New Treasures: Worlds of Edgar Rice Burroughs

New Treasures: Worlds of Edgar Rice Burroughs

Worlds of Edgar Rice Burroughs-smallI had the pleasure of talking to Bob Garcia a few weeks ago, at a party at Doug Ellis‘s house near Chicago. Bob is a great guy — always jovial and superbly well-informed, and always ready to entertain with fascinating, behind-the-scenes tales of the publishing biz. His American Fantasy was one of the finest fantasy magazines of the 80s, and ever since he’s been well-positioned at the heart of the industry.

I took the opportunity to ask him about his new anthology, Worlds of Edgar Rice Burroughs, co-edited with Mike Resnick, just published by Baen on October 1st. It’s such a great idea — all new stories set in the many worlds of ERB, by many of today’s hottest writers — that it’s a wonder no one has thought of it before.

Bob was happy to give me the details. The book contains ten new tales set in the legendary worlds of Edgar Rice Burroughs — plus one reprint, Resnick’s novella, “The Forgotten Sea of Mars,” which originally appeared in the fanzine ERB-dom way back in 1966. This is the only Mars/Barsoom story in the book, as Disney now controls the rights to Burroughs’s Mars properties.

The book suffers not at all for that, however. When Bob and Mike started approaching writers, soliciting submissions, they were overwhelmed by the enthusiastic response. The final Table of Contents includes a new Tarzan tale by Kristine Kathryn Rusch, a Carson Napier of Venus homage by Richard A. Lupoff, a Moon Maid contribution from Peter David, a Mucker story from Max Allen Collins and Matthew Clemens, a Pellucidar story by Mercedes Lackey, a crossover tale by Joe R. Lansdale (“Tarzan and the Land Time Forgot”), plus stories by F. Paul Wilson, Todd McCaffrey, Kevin J. Anderson and Sarah A. Hoyt, and Ralph Roberts.

Here’s a few sentences from the introduction by Resnick and Garcia that give you an idea of the breadth of Burroughs’s accomplishments and just how vast a playground he left for their contributors to play in.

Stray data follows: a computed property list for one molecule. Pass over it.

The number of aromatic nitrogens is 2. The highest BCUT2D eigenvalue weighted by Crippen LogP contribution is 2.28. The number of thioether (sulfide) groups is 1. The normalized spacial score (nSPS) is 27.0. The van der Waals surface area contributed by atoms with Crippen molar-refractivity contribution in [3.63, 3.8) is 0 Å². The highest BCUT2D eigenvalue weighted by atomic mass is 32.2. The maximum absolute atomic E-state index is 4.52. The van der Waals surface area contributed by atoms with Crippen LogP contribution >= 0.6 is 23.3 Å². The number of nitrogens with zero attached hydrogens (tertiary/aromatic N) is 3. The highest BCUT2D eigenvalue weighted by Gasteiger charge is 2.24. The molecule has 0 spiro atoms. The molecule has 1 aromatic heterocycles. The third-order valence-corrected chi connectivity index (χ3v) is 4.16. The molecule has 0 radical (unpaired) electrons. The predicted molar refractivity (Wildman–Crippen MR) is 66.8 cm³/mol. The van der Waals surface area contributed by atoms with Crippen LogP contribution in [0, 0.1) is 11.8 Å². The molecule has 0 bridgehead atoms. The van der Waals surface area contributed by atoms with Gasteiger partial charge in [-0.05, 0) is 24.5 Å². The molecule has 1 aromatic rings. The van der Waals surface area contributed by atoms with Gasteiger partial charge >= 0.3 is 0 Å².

Beyond the Farthest Star-small

Not content with setting adventures on Mars, Burroughs created another hero, Carson Napier, a kind of Wrong-Way Gorrigan of space, who set out for Mars, somehow wound up on Venus, and stayed there for four books…

And for those who didn’t want to fare that far afield for their fantastic adventures, Burroughs created Pellucidar, the strange world that exists at the Earth’s Core. It was discovered by David Innes and Abner Perry, but eventually even Tarzan made it down there, and seven books were devoted to it.

Forty-five books about his four worlds. That would be a half a dozen careers for most writers, but Burroughs was just getting started.

He served in the cavalry in Arizona, and it turned up in his two novels about Shoz-Dijiji, the War Chief of the Apaches. (And he gave equal time to the other side, with The Deputy Sheriff of Comanche County and The Outlaw of Hell’s Bend.)

He was back in space — deep space — for his tale of Poloda, a planet that exists Beyond the Farthest Star.

And he came a little closer to home with his novel, The Moon Maid.

For those who like their heroes to wear more than a loin cloth and to look and act like you and me, he wrote The Mucker.

There was more, of course, but these constitute his major worlds and his major achievements, and we’re proud to present at least one story about each of them.

Baen has made the introduction and the first two stories available free online. Here’s the complete table of contents, with links to the online content:

Table of Contents

Introduction, by Mike Resnick & Bob Garcia
Tarzan and the Great War” by Kristine Kathryn Rusch
The Fallen, A Tale of Pellucidar” by Mercedes Lackey
“The Forgotten Sea of Mars” by Mike Resnick
“Scorpion Men of Venus” by Richard Lupoff
“Apache Lawman” by Ralph Roberts
“Tarzan and the Martian Invaders” by Kevin J. Anderson and Sarah Hoyt